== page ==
Limoneira Company, has reported its financial results for the second quarter, demonstrating lowered revenues and heightened total costs and expenses for the period, which ended April 30, 2019.
It explained that for the second quarter of fiscal year 2019, its total net revenue was US$42.0 million, down almost a million from the total net revenue of the second quarter of the previous fiscal year (US$43.1 million).
The corporation’s agribusiness revenue saw a decrease as well. This year, it fell to US$40.8 million, compared to US$41.9 million during the same period in the last fiscal year. Rental operations revenue was US$1.2 million, compared to US$1.3 million in the second quarter of last fiscal year. There were no real estate development revenues in the second quarter of fiscal year 2019 or 2018.
The company’s agribusiness revenue for the second quarter of fiscal year 2019 includes US$36.4 million in lemon sales, compared to US$33.6 million of lemon sales during the same period of fiscal year 2018.
This increase was primarily the result of higher volume of lemon by-products partially offset by lower prices of fresh lemons sold, said Limoneira. The lower pricing was due to excessive rains in Southern California during the first and second quarters of fiscal year 2019.
This in turn created an overabundance of large fresh lemons, which led to a decrease in lemon carton pricing, the company added.
Meanwhile, total costs and expenses for the second quarter of fiscal year 2019 increased to US$43.0 million, compared to US$33.8 million in the second quarter of last fiscal year.
The increase in operating expenses was primarily attributable to increases in agribusiness and selling, general and administrative costs and expenses, said the company.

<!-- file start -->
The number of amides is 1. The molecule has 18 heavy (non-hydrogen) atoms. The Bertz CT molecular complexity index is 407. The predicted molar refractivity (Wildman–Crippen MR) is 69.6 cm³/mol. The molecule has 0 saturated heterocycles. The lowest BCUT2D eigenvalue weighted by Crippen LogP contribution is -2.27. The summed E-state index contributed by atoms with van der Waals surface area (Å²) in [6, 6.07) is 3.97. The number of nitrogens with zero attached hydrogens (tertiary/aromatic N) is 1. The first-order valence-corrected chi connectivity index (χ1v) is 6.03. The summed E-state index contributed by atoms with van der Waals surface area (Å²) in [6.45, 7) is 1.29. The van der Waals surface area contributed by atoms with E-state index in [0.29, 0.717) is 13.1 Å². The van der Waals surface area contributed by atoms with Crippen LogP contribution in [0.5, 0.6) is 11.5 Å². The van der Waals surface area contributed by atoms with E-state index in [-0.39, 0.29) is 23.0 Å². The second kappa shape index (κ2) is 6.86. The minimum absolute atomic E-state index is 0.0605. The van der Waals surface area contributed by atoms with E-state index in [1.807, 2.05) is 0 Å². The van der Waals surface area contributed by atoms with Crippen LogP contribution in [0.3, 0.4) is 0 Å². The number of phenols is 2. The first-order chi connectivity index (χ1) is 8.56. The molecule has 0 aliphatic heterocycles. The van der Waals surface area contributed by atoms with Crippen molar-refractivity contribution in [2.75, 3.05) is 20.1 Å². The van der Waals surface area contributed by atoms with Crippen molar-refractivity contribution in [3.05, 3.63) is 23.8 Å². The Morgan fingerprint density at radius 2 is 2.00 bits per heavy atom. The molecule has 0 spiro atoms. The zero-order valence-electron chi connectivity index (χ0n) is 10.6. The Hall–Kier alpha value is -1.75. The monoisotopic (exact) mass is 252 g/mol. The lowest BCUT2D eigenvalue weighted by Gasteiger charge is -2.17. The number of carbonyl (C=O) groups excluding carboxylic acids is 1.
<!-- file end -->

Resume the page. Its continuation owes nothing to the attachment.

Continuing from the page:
Costs and expenses associated with its agribusiness include packing costs, harvest costs, growing costs, costs related to the fruit procured and sold for third-party growers and depreciation and amortization expense.
Elaborating on the results, Harold Edwards, president and CEO, stated, “We believe we will continue facing pricing headwinds from the overabundance of larger fresh lemons due to previous heavy rains, until the end of July 2019.
“This unusual larger sized fruit curve currently being harvested is now expected to cycle through over the next 5 to 7 weeks with a normal size curve returning by end of July, which is longer than we previously expected.”
Edwards continued: “We expect to achieve record domestic and international fresh lemon volume in fiscal year 2019, but our operational costs are temporarily higher than previous expectations due to lower fresh lemon utilization and the size of our fruit and timing of new fruit on our trees being ready for picking is hard to predict.
“Even though fiscal 2019 expected results have been temporarily affected by the weather, we are well positioned for solid growth and improved profitability in the coming years. Based on our organic lemon growth for next year, expected rebound in avocado revenue and all recent acquisitions coming on-line for a full fiscal year, we are very excited about our continued long-term growth opportunities.”
According to Limoneira, one of these opportunities is the company’s completion of its strategic joint venture and land acquisition in Argentina.
Regarding the venture, Alex Teague, senior vice president, stated: “This expands our lemon holdings by 1,200 acres and strengthens our ability as a 365-day, 24/7 global supplier of fresh citrus to our valued customers around the world.
“In addition, our domestic packinghouse continues to achieve our operational expectations for this year and third-party lemon volume is on plan.”